We have all heard about doctors who lack “bedside manner.” Clearly, you must be intelligent to become a doctor, but what separates successful doctors from the rest is their ability to account for their patients’ emotions. This is called emotional intelligence.
Emotional intelligence plays a big role in any organization, and the world of finance is no exception. I had a coworker once who was very abrasive with others when she would review business loan requests. She would berate the loan officer over deficiencies she saw in the loan structure, and she would embarrass underwriters for not providing strong arguments or lacking details. Everybody in the company hated this person! I could see she was clearly smart, and I tried to learn as much from her as I could, but it was very challenging to maintain a basic friendship with her. I had never met someone who lacked so much emotional intelligence!
Ultimately, anyone with emotional intelligence will likely have a competitive advantage over their peers, and emotional intelligence can be learned and gained through maturity. However, emotional intelligence can also be innate, and we can all think of examples of people who appear to manage relationships naturally and seemingly effortlessly.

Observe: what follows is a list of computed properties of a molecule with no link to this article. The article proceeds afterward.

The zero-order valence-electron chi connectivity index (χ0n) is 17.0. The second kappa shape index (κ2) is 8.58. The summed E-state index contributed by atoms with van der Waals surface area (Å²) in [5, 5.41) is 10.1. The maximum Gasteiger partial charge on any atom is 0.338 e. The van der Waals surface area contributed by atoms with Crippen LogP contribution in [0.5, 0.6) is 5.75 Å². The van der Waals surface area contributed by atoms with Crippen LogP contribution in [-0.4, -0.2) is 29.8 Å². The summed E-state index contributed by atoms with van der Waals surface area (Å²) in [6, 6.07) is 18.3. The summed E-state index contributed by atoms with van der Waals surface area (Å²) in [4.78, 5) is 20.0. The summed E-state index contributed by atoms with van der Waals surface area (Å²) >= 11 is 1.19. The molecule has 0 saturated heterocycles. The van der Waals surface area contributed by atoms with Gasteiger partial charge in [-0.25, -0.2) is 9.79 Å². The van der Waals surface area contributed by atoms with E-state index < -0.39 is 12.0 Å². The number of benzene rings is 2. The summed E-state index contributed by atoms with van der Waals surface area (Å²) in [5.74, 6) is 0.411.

In commercial lending, relationship managers must have well-developed emotional intelligence, since their livelihood is largely based on their ability to maintain relationships with their business clients. Underwriters, on the other hand, are discouraged from becoming emotionally attached to a project or clients. That means the less emotional intelligence an underwriter has, the better he or she will function in their role, right? Wrong!
Underwriters and analysts need to have emotional intelligence to be successful too! Just think about the doctor with bedside manner. It is not enough to identify potential issues, but the issues must be communicated with tact and respect for all parties involved. Likewise, relationship managers may exhibit great emotional intelligence with their clients, but the most successful ones show the same qualities in dealing with underwriters internally when issues arise. Some lenders can show great disdain towards underwriters and feel it is their job to protect their clients from them!
I think mutual understanding tends to be the best conduit of emotional intelligence. In finance, I think this works best when we all agree we just want to advance our careers, and we need every person around us to help with that goal. The more people that contribute to scoring a big win results in more people who felt they have won something. There is an advantage to being part of a team and having a wide base of stakeholders.
Those who are obsessed with winning alone rarely get very far, and it is not hard to see why. A desire to go it alone usually results from lack of emotional intelligence, which means others don’t want to be around you.
Having a high IQ is not enough in any profession. It is your emotional quotient (EQ) that will also be key to your success. Intelligent people can dream and design big ideas, but it takes teams of people to execute big projects, which means having emotional intelligence is critical if you truly want to have a hand in making the world go round.